The term “frond” refers to a big, split-leaf.
The leaves of ferns are referred to as fronds in both common language and scientific terminology, and some botanists use the name exclusively for this category.
Other botanists use the term frond to refer to the broad leaves of cycads, palms (Arecaceae), and a variety of other flowering plants, including mimosa and sumac.
While the term “frond” is frequently used to refer to a huge, complex leaf, if used botanically to refer to the leaves of ferns and algae, it may also apply to smaller, undivided leaves.
Fronds have their terminology for their constituents. As with other leaves, fronds are normally attached to the main stem through a stalk.
10 Plants With Fronds
1. Osmundastrum cinnamomeum
The deciduous herbaceous plant Osmundastrum cinnamomeum produces fertile and sterile fronds.
There are 30–150 cm (0.98–4.92 ft) tall sterile fronds that are pinnate, with pinnae that are 5–10 cm (2.0–3.9 in) long and 2–2.5 cm (0.79) cm (0.79–0.98 in) wide, strongly lobed, and spread out (so the fronds are nearly, but not quite, bipinnate).
Fronds containing viable seeds are shorter and upright, ranging from 20 to 45 cm (7.9–17.7 in). They turn cinnamon-colored, giving the plant its name.
Early on, green leaves with spores develop; as the season passes, they become brown and lose their green hue.
A year after the sterile fronds have been destroyed by frost, the spore-bearing stems grow. To be successful, the spores must grow within a few weeks.
In marshy environments, the Osmundastrum cinnamomeum fern creates massive clonal colonies.
Ferns have wiry, matted roots that create rootstocks. Many epiphytic plants thrive on this root mass. Orchids are commonly harvested for their osmunda fiber. Cinnamon Fern is not cinnamon.
2. Asplenium bulbiferum
Asplenium bulbiferum, also referred to as mother spleenwort, is a fern species found exclusively in New Zealand.
Additionally, it is known as hen and chicken fern and pikopiko, mouku, or mauku in the Mori language.
The fronds of this plant are consumed as a vegetable.
On the tips of its fronds, it develops tiny bulbils.
Once they reach a height of around 5 centimeters (2.0 inches), these spores fall to the ground and, if the soil is maintained moist, establish a root system and sprout new ferns.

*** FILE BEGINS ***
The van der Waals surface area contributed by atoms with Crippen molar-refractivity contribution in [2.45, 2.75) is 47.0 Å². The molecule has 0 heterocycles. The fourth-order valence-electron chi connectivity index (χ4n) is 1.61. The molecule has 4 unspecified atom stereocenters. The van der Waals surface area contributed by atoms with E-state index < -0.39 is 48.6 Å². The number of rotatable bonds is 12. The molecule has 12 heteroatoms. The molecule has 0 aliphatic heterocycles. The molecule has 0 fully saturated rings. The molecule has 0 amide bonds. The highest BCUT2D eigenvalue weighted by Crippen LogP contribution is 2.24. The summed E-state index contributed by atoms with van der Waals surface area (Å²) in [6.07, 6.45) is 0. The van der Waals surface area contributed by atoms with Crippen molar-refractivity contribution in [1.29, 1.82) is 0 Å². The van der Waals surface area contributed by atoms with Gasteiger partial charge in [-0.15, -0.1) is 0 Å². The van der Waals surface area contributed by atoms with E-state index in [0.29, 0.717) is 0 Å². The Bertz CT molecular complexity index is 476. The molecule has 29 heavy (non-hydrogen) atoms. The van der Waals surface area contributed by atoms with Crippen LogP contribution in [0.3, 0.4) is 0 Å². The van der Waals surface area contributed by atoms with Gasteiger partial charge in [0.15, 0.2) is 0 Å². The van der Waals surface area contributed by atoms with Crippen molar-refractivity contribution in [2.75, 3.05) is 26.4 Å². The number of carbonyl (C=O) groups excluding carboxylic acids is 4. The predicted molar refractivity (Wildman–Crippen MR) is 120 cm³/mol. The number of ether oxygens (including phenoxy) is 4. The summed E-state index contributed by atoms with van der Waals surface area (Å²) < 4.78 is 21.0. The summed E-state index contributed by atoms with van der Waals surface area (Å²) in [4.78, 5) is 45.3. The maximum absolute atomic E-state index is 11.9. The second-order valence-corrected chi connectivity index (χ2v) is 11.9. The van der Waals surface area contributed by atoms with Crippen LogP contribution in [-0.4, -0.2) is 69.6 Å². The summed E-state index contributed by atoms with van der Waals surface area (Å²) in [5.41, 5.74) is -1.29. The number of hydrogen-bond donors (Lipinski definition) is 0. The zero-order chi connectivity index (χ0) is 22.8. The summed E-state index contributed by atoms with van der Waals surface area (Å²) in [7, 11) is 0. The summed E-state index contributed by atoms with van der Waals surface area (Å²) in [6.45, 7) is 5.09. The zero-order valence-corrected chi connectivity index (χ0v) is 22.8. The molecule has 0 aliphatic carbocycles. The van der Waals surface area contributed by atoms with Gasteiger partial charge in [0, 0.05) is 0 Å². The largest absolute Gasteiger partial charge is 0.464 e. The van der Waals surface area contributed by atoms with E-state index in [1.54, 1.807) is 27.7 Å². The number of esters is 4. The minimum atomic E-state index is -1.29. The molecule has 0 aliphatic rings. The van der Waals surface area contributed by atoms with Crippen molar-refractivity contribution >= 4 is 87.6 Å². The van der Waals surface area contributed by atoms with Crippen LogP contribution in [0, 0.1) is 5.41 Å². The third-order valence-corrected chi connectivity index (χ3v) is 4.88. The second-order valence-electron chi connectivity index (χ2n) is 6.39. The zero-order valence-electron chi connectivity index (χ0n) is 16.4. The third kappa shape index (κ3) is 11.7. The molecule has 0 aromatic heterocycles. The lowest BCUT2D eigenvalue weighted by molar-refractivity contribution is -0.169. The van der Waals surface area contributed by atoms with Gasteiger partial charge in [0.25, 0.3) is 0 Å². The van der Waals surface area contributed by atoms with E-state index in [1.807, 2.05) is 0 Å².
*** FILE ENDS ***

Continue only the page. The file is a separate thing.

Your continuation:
This extra reproduction method is more convenient to use than spore propagation since it is more direct.
Here is an article I wrote on plants with erect stems
3. Nephrolepis cordifolia
Nephrolepis cordifolia is a kind of wood fern that thrives in wooded settings.
Foliage from fertile and sterile plants is three feet long by three inches broad.
On either side of the rachis, several leaflets, or pinnae, range in length from 1.5 to 4 inches (40 mm).
An Auricle on each pinna overlaps the rachis.
Linear scales with hair-like tips cover the rhizomes, which are orange/brown to pale brown.
Small subterranean tubers are produced by stolons, which are straw-colored.
Sword fern may be distinguished from the native Nephrolepis exaltata fern by the presence of tubers on the leaves.
Spore-producing structures are also seen between the leaflet midvein and edge.
Spores and the movement of stolons, tubers, and rhizomes are two ways a plant might spread its spores to new locations.
4. Rumohra adiantiformis
Leather fern, also known as leatherleaf fern, or leather fern, is a wood fern of the Dryopteridaceae family.
A large portion of its range is concentrated in the tropical regions of the Southern Hemisphere.
Rumohra adiantiformis, a bushy, tufted evergreen plant with glossy dark green fronds, grows to 90 cm (35 in) tall and wide.
On the underside of the pinnae (leaflets), there are circular sori (reproductive clusters), unlike many other ferns that have distinct specialized reproductive fronds.
Protective peltate indusia (films) cover many of the sori, and the stipes of the fronds bear conspicuous scales.
5. Pteridium aquilinum
Pteridium aquilinum, sometimes referred to as eagle fern, is a fern species found in temperate and subtropical regions.
It is also known as the eagle fern. Because of its spores’ extraordinary lightness, it has become widely distributed worldwide.
Herbaceous and perennial, common bracken loses its leaves in the winter. At the base of the fronds, the primary stem is up to 1 cm (0.4 in) in diameter.
In the autumn, it withers and dies back to the ground.
Here is an article I wrote on plants with dots
6. Onoclea sensibilis
Onoclea sensibilis, popularly known as the bead fern, is a medium to large-sized, deciduous perennial fern with a gritty texture and a dark green color.